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3 posts from March 2018

March 09, 2018

The New York Fed DSGE Model Forecast–March 2018

This post presents a quarterly update of the economic forecast generated by the Federal Reserve Bank of New York’s dynamic stochastic general equilibrium (DSGE) model. We describe our forecast very briefly and highlight its change since November 2017.

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Posted by Blog Author at 7:00 AM in DSGE, Forecasting | Permalink | Comments (0)

March 07, 2018

Do Low Rates Encourage Yield Seeking by Money Market Funds?

LSE_Do Low Rates Encourage Yield Seeking by Money Market Funds?

The term “reach for yield” refers to investors’ tendency to buy riskier assets in hopes of securing higher returns. Do low rates on safe assets encourage such yield-seeking behavior, particularly among U.S. prime money market funds (MMFs)? In a forthcoming paper in the Journal of Financial Economics, I develop a model of MMF competition to understand whether competitive pressure leads these funds to reach for yield in a low-rate environment like the current one. I test the model’s predictions on the 2002-08 period and show that, after controlling for changes in risk premia, declines in risk-free rates actually reduced MMF risk-taking, leading to a “reach for safety.”

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Posted by Blog Author at 7:00 AM in Financial Institutions | Permalink | Comments (2)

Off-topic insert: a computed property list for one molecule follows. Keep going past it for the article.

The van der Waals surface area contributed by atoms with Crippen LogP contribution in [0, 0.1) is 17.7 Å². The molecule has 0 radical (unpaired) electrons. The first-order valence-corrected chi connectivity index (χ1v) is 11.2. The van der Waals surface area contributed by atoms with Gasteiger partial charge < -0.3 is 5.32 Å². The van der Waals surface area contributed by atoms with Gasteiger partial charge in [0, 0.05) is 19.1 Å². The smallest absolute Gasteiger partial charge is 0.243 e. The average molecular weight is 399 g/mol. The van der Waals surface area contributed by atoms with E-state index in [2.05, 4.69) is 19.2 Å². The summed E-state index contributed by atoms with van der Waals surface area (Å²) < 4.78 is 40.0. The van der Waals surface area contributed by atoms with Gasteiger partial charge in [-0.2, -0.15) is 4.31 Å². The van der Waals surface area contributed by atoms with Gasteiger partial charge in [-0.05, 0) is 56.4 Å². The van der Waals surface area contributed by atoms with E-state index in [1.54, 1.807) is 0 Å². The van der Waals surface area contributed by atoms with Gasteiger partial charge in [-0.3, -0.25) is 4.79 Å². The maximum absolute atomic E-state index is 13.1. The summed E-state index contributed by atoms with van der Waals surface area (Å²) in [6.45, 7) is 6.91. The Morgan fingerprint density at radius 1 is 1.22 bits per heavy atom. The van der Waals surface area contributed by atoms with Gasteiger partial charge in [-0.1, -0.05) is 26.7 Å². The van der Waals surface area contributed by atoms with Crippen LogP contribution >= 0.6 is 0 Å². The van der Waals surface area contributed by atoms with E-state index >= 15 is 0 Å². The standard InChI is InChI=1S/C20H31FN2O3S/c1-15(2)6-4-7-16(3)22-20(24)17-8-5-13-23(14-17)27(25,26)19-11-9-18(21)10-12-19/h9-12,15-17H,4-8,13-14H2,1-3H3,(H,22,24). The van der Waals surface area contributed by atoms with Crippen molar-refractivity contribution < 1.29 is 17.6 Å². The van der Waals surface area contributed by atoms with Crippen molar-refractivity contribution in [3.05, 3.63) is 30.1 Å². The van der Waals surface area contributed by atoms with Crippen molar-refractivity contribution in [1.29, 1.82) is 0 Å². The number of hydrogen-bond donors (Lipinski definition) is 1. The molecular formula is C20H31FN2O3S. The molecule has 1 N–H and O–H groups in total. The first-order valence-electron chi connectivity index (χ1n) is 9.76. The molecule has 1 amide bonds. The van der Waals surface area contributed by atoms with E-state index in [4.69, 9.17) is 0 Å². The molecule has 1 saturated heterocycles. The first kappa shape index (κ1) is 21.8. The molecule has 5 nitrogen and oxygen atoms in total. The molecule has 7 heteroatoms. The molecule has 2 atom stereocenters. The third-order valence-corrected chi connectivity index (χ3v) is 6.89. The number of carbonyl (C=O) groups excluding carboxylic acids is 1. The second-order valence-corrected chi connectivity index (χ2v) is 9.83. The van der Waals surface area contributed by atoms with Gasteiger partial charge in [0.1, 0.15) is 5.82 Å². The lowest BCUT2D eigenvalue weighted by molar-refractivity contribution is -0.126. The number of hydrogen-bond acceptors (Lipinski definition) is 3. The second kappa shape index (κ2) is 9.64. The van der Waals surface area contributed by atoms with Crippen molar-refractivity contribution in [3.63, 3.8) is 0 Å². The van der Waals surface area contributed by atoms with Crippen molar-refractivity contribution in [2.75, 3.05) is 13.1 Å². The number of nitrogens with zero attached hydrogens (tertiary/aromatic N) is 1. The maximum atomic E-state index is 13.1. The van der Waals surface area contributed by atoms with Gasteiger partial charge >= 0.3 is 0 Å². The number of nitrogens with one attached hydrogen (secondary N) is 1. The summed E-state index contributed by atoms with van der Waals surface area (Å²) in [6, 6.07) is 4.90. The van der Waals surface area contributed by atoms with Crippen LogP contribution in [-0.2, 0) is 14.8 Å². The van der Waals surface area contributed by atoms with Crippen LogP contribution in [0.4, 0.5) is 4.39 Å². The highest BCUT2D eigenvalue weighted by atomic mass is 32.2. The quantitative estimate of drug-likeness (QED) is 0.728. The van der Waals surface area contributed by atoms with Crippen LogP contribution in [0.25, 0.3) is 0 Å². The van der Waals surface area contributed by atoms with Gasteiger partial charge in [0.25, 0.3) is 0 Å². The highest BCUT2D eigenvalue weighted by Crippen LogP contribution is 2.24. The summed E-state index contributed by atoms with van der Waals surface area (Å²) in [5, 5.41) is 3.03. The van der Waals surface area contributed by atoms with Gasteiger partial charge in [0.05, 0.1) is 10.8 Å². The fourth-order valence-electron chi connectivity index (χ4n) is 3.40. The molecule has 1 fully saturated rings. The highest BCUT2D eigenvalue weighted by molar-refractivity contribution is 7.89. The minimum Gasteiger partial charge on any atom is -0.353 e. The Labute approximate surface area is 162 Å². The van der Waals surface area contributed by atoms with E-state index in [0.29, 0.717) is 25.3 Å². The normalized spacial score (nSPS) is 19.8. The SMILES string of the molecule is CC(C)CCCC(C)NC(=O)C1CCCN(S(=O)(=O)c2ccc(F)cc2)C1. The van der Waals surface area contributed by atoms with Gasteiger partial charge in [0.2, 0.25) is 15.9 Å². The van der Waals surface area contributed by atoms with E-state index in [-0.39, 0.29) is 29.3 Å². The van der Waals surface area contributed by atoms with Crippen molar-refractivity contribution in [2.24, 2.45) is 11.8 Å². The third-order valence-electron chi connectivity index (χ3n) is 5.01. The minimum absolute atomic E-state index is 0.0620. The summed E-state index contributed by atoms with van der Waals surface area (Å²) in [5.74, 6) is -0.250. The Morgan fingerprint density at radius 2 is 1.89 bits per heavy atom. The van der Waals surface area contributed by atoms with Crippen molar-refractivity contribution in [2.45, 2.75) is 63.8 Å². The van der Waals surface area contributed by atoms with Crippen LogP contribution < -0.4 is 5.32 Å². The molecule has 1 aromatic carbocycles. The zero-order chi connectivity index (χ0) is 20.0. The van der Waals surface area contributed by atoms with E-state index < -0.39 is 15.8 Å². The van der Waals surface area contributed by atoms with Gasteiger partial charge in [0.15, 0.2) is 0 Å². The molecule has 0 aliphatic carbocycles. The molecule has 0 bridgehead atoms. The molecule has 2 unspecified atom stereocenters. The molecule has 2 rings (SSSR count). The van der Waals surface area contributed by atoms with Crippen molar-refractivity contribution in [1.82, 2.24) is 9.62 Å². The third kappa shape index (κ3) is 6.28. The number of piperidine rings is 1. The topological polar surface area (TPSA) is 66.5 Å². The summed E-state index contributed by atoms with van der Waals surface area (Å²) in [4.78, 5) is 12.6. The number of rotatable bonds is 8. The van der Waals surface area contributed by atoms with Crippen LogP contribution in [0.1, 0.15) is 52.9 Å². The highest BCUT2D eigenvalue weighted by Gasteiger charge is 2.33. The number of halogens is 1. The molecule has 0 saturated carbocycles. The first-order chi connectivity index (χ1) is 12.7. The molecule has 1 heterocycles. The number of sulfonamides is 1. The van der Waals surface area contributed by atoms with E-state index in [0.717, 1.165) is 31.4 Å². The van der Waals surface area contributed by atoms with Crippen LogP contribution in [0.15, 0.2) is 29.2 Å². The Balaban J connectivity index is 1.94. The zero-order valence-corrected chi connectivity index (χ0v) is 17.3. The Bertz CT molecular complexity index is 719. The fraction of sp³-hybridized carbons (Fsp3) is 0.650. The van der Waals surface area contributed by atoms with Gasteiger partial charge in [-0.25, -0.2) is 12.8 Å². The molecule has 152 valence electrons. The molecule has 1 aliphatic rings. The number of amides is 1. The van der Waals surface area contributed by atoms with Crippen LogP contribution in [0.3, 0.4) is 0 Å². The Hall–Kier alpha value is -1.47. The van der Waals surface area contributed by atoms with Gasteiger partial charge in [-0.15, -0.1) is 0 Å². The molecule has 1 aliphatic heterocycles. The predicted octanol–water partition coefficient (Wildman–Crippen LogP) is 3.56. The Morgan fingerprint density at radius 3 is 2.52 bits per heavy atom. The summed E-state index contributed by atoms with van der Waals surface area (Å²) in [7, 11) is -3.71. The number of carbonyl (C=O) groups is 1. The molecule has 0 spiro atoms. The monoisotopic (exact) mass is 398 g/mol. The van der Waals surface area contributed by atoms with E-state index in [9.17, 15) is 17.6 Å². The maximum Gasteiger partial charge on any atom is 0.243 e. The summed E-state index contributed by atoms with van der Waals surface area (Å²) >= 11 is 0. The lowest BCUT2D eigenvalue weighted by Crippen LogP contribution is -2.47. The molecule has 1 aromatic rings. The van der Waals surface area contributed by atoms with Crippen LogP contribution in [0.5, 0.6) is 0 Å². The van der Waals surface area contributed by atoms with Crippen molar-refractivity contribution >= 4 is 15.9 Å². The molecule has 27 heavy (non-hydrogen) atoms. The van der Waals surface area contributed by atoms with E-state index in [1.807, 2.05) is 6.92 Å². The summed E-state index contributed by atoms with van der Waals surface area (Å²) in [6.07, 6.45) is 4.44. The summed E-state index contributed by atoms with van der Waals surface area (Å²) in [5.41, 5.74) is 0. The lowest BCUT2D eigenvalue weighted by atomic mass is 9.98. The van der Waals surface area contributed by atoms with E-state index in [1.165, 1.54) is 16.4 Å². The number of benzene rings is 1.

March 05, 2018

Did the Dodd-Frank Act End ‘Too Big to Fail’?

LSE_Did the Dodd-Frank Act End ‘Too Big to Fail’?

One goal of the Dodd-Frank Act of 2010 was to end “too big to fail.” Toward that goal, the Act required systemically important financial institutions to submit detailed plans for an orderly resolution (“living wills”) and authorized the FDIC to create an alternative resolution procedure. In response, the FDIC has developed a “single point of entry” (SPOE) strategy, under which healthy parent companies bear the losses of their failing subsidiaries. Since SPOE makes the parent company responsible for subsidiaries’ losses, we would expect that parents have become riskier, relative to their subsidiaries, since the announcement of the SPOE strategy in December 2013. Do bond raters and investors share this view?

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Posted by Blog Author at 7:00 AM in Banks, Crisis, Dodd-Frank, Regulation | Permalink | Comments (4)

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Liberty Street Economics features insight and analysis from New York Fed economists working at the intersection of research and policy. Launched in 2011, the blog takes its name from the Bank’s headquarters at 33 Liberty Street in Manhattan’s Financial District.

The editors are Michael Fleming, Andrew Haughwout, Thomas Klitgaard, and Donald Morgan, all economists in the Bank’s Research Group.

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